This is a bad clip but it’s the only one I could find with the scene.
13. Honorable Mention- If I was doing live action I would include Return to Oz on the list even though I hate it . It’s too scary, dark and grim. Not a fan but can’t deny it is very scary Disney! (I’m also a Wizard of Oz purist. I love the original and hated, hated, hated, hated every other version that has been made)
Before starting this review I should explain something about my family. We are Sherlock Holmes obsessed. You see my parents have almost no interest in media. They will watch an occasional movie but basically no television. Aside from religious programming and an occasional sporting event (I would coral my family into watching the Olympics every 4 years), I have basically no memory of my parents watching television regularly.
…with one exception.
Every year from 1984-1994 PBS, as part of their Masterpiece Mystery programs. would air Jeremy Brett as Sherlock Holmes. My Dad even videotaped the episodes, which was even more rare for him to do. The only other time I remember him recording something was Ken Burns, The Civil War, which is another great PBS program of that era.
If you haven’t seen his portrayal it is fabulous with all the mannerisms and cases we have come to know and love from Sherlock Holmes.
From that show we all read the original stories and saw all the versions we could including Great Mouse Detective by Walt Disney. I think I even read the mouse series Basil of Baker Street books the film was based upon.
Even now we will spend hours talking about how the Robert Downey Jr versions get it all wrong and Benedict Cumberbatch is perfect…You think I’m exaggerating but I’m not. Ask one of my sisters. Anna, who may be the greatest Sherlock fangirl of all of us, one year threw up her hands and said “can we talk about something else!”
So with that intro let’s talk about Disney’s 26th animated adventure- The Great Mouse Detective!
How Great Mouse Detective came into fruition is very interesting both for itself and how it influenced future Disney films. As the studio was hard at work with the Black Cauldron 2 animators, Ron Clements and John Musker, broke away and developed concept art for an adaptation of the Basil of Baker Street by Eve Titus and illustrated by Paul Galdone and were based on the original Sir Arthur Conan Doyle Sherlock Holmes stories but with mice in the leads. Clements went on to direct the movie and be actively involved in the Disney renaissance including directing Little Mermaid, Aladdin and even later The Princess and the Frog. Clements had also done a Basil of Baker Street short before he joined Disney, so that is no doubt where he got the idea.
Originally Disney gave the project a large budget but before production started Michael Eisner was hired as CEO and the budget was slashed from 24 to 10 million. This proved to be a good thing as it forced them to embrace computers in a new way that had only been dabbled in for Black Cauldron. Especially the finale in the clock was groundbreaking in its use of computer graphics and films like Little Mermaid would follow suit. Just shows a cut budget isn’t always a disaster for a project!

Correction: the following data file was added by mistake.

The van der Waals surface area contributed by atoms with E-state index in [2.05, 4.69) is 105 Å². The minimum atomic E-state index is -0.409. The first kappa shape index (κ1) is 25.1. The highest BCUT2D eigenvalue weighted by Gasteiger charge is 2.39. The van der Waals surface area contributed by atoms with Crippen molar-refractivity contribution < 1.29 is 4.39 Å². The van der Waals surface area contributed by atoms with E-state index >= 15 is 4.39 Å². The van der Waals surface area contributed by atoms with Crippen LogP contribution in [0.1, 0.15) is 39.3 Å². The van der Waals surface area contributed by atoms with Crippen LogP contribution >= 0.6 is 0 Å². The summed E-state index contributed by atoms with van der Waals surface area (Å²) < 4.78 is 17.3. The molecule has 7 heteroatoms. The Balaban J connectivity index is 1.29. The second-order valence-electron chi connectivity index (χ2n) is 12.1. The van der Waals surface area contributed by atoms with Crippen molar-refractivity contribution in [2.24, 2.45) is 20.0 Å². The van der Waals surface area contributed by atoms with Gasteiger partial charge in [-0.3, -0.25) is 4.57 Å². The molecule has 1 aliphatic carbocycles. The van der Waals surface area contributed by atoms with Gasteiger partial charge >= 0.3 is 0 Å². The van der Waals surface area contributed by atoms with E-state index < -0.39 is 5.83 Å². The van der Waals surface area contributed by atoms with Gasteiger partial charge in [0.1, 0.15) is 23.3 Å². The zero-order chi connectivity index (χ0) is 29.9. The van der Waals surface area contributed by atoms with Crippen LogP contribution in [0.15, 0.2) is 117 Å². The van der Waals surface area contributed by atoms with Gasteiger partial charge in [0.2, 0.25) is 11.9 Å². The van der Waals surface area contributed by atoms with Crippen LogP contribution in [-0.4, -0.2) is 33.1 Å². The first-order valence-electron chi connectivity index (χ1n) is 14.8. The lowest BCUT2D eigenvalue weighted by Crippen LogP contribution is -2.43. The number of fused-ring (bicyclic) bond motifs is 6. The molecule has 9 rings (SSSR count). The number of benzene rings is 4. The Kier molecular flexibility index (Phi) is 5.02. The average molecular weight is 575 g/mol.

In so many ways selecting Sherlock Holmes was an inspired choice. It’s something that has had near universal appeal since Sir Arthur Conan Doyle penned the stories in 1887. Especially once the Black Cauldron faced production and then box office problems, having a stake in a franchise that has always scored money in publishing and at the box office in nearly every recreation and retelling was a stroke of brilliance. Having Brett’s version on PBS, also no doubt, helped create an atmosphere where kids wanted their own version of their parents favorite show!
This was another moment where Disney higher-ups threatened to close the animation department, especially after the colossal disaster of Black Cauldron (remember BC stands as one of the biggest monetary losses in not just Disney but Hollywood history. Right up there with Cleopatra and Heaven’s Gate). Fortunately for all of us Disney fans, Great Mouse Detective scored making 25 million in theaters on what ended up being a 14 million budget (good thing they cut the budget from the original 24 million). These profits were then taken and invested into a little movie about a little mermaid, so all of us that idolized Ariel have Basil to thank for it! 🙂
The whole picture has an artistry which is impressive for this type of urban based Disney picture . Every shot feels foggy and full of mystery- even inside. The characters are drawn with a sketchy style but there is enough ambiance and they are so much fun I didn’t mind it.
The soundtrack is wonderful and like Black Cauldron they hired a top name film and television composer Henry Mancini for the project. There’s a real broadway feel to the songs and I don’t know if that had been done before with Disney. You had all the jazzy music in Lady and the Tramp, Jungle Book and Aristocats but a broadway show in animation hadn’t really been done to my knowledge. It is also the first solo sung by a villain in a Disney film. The Siamese cats sing a duet and many other films have songs sung about the villains (such as in Peter Pan) but this was the first virtuoso villain number. For the next 15 years a villain solo is a hallmark of not only Disney but all animated stories and Ratigan’s ‘The World’s Greatest Criminal Mind’ still holds up very well.